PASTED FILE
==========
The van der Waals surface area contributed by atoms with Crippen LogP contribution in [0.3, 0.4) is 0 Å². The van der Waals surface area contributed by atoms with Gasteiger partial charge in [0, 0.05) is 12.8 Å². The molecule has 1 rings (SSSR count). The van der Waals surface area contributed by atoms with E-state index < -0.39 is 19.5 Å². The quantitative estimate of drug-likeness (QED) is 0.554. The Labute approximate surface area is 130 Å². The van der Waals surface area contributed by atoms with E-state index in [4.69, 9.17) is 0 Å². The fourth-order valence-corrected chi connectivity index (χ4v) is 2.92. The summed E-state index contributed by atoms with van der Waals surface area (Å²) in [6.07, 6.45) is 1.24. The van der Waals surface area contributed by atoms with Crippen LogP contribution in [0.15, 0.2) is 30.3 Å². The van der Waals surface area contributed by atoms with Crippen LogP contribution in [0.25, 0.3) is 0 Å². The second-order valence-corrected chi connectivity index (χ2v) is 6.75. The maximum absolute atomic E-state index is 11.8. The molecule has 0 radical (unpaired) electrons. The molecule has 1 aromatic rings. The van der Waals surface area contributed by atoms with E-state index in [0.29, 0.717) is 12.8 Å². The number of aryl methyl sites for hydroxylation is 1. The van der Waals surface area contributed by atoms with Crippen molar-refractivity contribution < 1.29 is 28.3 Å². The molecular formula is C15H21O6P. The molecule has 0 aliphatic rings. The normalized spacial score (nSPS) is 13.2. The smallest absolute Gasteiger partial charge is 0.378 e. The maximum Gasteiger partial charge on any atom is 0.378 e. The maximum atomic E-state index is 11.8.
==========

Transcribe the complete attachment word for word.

The van der Waals surface area contributed by atoms with Crippen LogP contribution in [0.3, 0.4) is 0 Å². The van der Waals surface area contributed by atoms with Gasteiger partial charge in [0, 0.05) is 12.8 Å². The molecule has 1 rings (SSSR count). The van der Waals surface area contributed by atoms with E-state index < -0.39 is 19.5 Å². The quantitative estimate of drug-likeness (QED) is 0.554. The Labute approximate surface area is 130 Å². The van der Waals surface area contributed by atoms with E-state index in [4.69, 9.17) is 0 Å². The fourth-order valence-corrected chi connectivity index (χ4v) is 2.92. The summed E-state index contributed by atoms with van der Waals surface area (Å²) in [6.07, 6.45) is 1.24. The van der Waals surface area contributed by atoms with Crippen LogP contribution in [0.15, 0.2) is 30.3 Å². The van der Waals surface area contributed by atoms with Crippen LogP contribution in [0.25, 0.3) is 0 Å². The second-order valence-corrected chi connectivity index (χ2v) is 6.75. The maximum absolute atomic E-state index is 11.8. The molecule has 0 radical (unpaired) electrons. The molecule has 1 aromatic rings. The van der Waals surface area contributed by atoms with E-state index in [0.29, 0.717) is 12.8 Å². The number of aryl methyl sites for hydroxylation is 1. The van der Waals surface area contributed by atoms with Crippen molar-refractivity contribution < 1.29 is 28.3 Å². The molecular formula is C15H21O6P. The molecule has 0 aliphatic rings. The normalized spacial score (nSPS) is 13.2. The smallest absolute Gasteiger partial charge is 0.378 e. The maximum Gasteiger partial charge on any atom is 0.378 e. The maximum atomic E-state index is 11.8.